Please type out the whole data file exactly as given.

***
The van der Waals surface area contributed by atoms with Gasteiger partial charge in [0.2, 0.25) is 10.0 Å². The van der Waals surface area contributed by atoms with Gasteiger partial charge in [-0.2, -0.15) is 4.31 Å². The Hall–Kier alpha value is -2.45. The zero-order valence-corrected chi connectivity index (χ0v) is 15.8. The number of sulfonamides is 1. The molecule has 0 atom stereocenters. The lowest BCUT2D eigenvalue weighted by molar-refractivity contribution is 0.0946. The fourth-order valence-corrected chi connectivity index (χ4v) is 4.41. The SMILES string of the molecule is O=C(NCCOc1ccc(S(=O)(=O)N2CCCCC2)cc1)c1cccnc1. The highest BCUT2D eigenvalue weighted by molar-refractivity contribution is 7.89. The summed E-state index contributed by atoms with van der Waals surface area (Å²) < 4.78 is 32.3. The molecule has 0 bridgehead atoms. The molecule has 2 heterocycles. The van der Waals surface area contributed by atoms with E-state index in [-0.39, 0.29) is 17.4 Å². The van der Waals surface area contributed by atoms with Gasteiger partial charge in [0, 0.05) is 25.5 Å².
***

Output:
The van der Waals surface area contributed by atoms with Gasteiger partial charge in [0.2, 0.25) is 10.0 Å². The van der Waals surface area contributed by atoms with Gasteiger partial charge in [-0.2, -0.15) is 4.31 Å². The Hall–Kier alpha value is -2.45. The zero-order valence-corrected chi connectivity index (χ0v) is 15.8. The number of sulfonamides is 1. The molecule has 0 atom stereocenters. The lowest BCUT2D eigenvalue weighted by molar-refractivity contribution is 0.0946. The fourth-order valence-corrected chi connectivity index (χ4v) is 4.41. The SMILES string of the molecule is O=C(NCCOc1ccc(S(=O)(=O)N2CCCCC2)cc1)c1cccnc1. The highest BCUT2D eigenvalue weighted by molar-refractivity contribution is 7.89. The summed E-state index contributed by atoms with van der Waals surface area (Å²) < 4.78 is 32.3. The molecule has 0 bridgehead atoms. The molecule has 2 heterocycles. The van der Waals surface area contributed by atoms with E-state index in [-0.39, 0.29) is 17.4 Å². The van der Waals surface area contributed by atoms with Gasteiger partial charge in [0, 0.05) is 25.5 Å².